Netanyahu Predicts Bright Future for Israel at U.N.

Prime Minister Binyamin Netanyahu addresses the United Nations General Assembly in New York on Thursday. (Mike Segar/Reuters)
Prime Minister Binyamin Netanyahu addresses the United Nations General Assembly in New York on Thursday. (Mike Segar/Reuters)

Invites Abbas to Speak at Knesset

In a speech that mixed scorn, defiance and a surprising optimism, Israeli Prime Minister Binyamin Netanyahu told the United Nations General Assembly on Thursday that the U.N. has become a “moral farce” but that the situation is rapidly changing for the better.

“The U.N. began as a moral force, and has become a moral farce,” Netanyahu said, citing the “obsession” with criticizing and condemning Israel at the international body. He noted that the U.N. passed 20 resolutions against Israel, and three against “the rest of the countries on the planet.”

However, the tongue-lashing was not the only item on Netanyahu’s agenda.

“What I’m about to say will shock you,” said Netanyahu, “but Israel has a bright future in the United Nations.”

“Lay down your arms — the war against Israel at the United Nations has ended.”

Referring to recent months of high-profile diplomatic outreach to countries in Africa and Asia, the prime minister declared confidently that more and more nations around the world see Israel as a partner.

Mentioning Israel’s assistance to others in technical innovation and security methods, he said that “many of your governments seek our help in keeping your countries safe.

“Everything will change, and a lot sooner than you think,” he said.

After telling the assembled that they would soon change their voting patterns on Israel at the world body, Netanyahu openly called Arab states “allies for security, prosperity and peace.”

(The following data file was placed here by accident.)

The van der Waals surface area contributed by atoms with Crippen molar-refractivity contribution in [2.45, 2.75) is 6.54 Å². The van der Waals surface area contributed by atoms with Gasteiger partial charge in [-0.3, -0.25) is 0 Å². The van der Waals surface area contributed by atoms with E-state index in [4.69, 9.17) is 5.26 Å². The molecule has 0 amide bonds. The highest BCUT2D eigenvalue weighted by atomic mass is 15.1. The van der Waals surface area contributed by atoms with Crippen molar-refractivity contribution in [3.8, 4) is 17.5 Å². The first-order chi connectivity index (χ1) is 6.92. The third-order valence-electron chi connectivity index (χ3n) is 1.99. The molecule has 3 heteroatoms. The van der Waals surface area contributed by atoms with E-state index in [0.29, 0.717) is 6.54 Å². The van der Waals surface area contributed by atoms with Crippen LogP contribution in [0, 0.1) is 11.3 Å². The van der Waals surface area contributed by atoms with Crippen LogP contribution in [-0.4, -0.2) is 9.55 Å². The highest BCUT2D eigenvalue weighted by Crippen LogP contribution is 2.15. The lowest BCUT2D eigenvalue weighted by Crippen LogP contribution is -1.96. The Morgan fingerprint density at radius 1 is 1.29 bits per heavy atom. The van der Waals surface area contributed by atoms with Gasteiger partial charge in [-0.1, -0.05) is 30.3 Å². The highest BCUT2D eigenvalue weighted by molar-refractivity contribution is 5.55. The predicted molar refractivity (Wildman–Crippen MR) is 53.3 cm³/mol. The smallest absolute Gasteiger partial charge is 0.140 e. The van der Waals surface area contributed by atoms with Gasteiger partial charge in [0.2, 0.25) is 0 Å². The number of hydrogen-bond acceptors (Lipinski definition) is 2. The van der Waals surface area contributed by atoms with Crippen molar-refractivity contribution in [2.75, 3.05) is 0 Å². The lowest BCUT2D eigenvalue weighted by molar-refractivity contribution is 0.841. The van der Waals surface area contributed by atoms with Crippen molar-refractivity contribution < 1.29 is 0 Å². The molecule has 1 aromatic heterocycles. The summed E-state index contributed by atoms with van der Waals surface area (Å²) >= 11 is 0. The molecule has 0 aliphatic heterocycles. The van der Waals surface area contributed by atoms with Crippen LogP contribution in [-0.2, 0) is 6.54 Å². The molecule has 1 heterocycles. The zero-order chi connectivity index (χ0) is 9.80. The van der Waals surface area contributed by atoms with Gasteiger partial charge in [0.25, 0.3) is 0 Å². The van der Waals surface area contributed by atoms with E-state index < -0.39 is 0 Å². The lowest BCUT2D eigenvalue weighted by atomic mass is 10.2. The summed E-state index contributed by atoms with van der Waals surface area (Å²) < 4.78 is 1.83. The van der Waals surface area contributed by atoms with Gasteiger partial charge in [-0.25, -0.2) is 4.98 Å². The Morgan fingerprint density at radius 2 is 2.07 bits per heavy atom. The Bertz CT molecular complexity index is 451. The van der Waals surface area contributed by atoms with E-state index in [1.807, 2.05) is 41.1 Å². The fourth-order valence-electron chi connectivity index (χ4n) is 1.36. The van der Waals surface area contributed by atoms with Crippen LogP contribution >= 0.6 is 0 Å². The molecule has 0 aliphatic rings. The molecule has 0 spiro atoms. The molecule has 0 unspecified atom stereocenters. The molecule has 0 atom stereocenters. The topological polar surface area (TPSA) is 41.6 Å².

“For the first time in my lifetime many other states in the region recognize that Israel is not their enemy; they recognize that Israel is their ally,” he stated. “Our common enemies are Iran and ISIS, our common goals are prosperity and peace.

“The threat Iran poses to all of us is not behind us, it’s before us,” he said. “Israel will not allow the terror state of Iran to develop nuclear weapons. Not now. Not in a decade. Not ever.”

On the subject of regional peace, Netanyahu reiterated his willingness to meet with Mahmoud Abbas, who has so far refused.

The prime minister invited him to address Israel’s Knesset instead of condemning it at the U.N.

For his own part, Netanyahu said, “I would gladly come to speak peace with the Palestinian parliament in Ramallah.”

Netanyahu was warmly applauded after saying that “the state of Israel is ready. I am ready to negotiate all final status, but one thing I will never negotiate is the right to a one and only Jewish state.”

Seemingly surprised by the positive reception, Netanyahu quipped, “Prolonged applause for the prime minister of the state of Israel in the United Nations General Assembly? Change may be coming sooner than I thought!”

Again rejecting any approach to the U.N. to settle the conflict unilaterally or through outside pressure, he insisted, “The road to peace runs through Yerushalayim and Ramallah, not New York.”

“Does anybody really believe that Israel will let the U.N. determine our security? We will not accept any attempt by the U.N. to dictate terms to Israel,” he said.

In response to Abbas’s speech just minutes earlier, in which he demanded an apology from Britain for the Balfour Declaration, Netanyahu was derisive:

“That’s almost 100 years ago. Talk about being stuck in the past!” he said. “The Palestinians might as well sue Iran for the Cyrus declarations, or a class action suit against Avraham, for buying land in Chevron.

“If the Palestinians had said yes to a Jewish state in 1947 there would have been no war… and when they do finally say yes to a Jewish state we will be able to end this conflict once and for all.”